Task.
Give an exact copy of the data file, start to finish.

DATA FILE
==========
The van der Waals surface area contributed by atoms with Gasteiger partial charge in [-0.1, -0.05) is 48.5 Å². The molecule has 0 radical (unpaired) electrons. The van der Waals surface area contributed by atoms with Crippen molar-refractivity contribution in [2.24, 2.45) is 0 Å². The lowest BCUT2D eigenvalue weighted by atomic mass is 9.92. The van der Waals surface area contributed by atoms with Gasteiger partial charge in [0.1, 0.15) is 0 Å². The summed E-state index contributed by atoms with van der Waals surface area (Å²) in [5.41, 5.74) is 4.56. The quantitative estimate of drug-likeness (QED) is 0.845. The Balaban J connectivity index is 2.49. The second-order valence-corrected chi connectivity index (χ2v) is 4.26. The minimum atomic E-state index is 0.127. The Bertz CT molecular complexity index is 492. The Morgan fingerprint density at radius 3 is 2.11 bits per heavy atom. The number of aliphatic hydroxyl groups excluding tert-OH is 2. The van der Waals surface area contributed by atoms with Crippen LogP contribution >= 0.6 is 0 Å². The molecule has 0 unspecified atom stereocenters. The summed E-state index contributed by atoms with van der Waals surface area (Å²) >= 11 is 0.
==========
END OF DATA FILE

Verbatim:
The van der Waals surface area contributed by atoms with Gasteiger partial charge in [-0.1, -0.05) is 48.5 Å². The molecule has 0 radical (unpaired) electrons. The van der Waals surface area contributed by atoms with Crippen molar-refractivity contribution in [2.24, 2.45) is 0 Å². The lowest BCUT2D eigenvalue weighted by atomic mass is 9.92. The van der Waals surface area contributed by atoms with Gasteiger partial charge in [0.1, 0.15) is 0 Å². The summed E-state index contributed by atoms with van der Waals surface area (Å²) in [5.41, 5.74) is 4.56. The quantitative estimate of drug-likeness (QED) is 0.845. The Balaban J connectivity index is 2.49. The second-order valence-corrected chi connectivity index (χ2v) is 4.26. The minimum atomic E-state index is 0.127. The Bertz CT molecular complexity index is 492. The Morgan fingerprint density at radius 3 is 2.11 bits per heavy atom. The number of aliphatic hydroxyl groups excluding tert-OH is 2. The van der Waals surface area contributed by atoms with Crippen LogP contribution >= 0.6 is 0 Å². The molecule has 0 unspecified atom stereocenters. The summed E-state index contributed by atoms with van der Waals surface area (Å²) >= 11 is 0.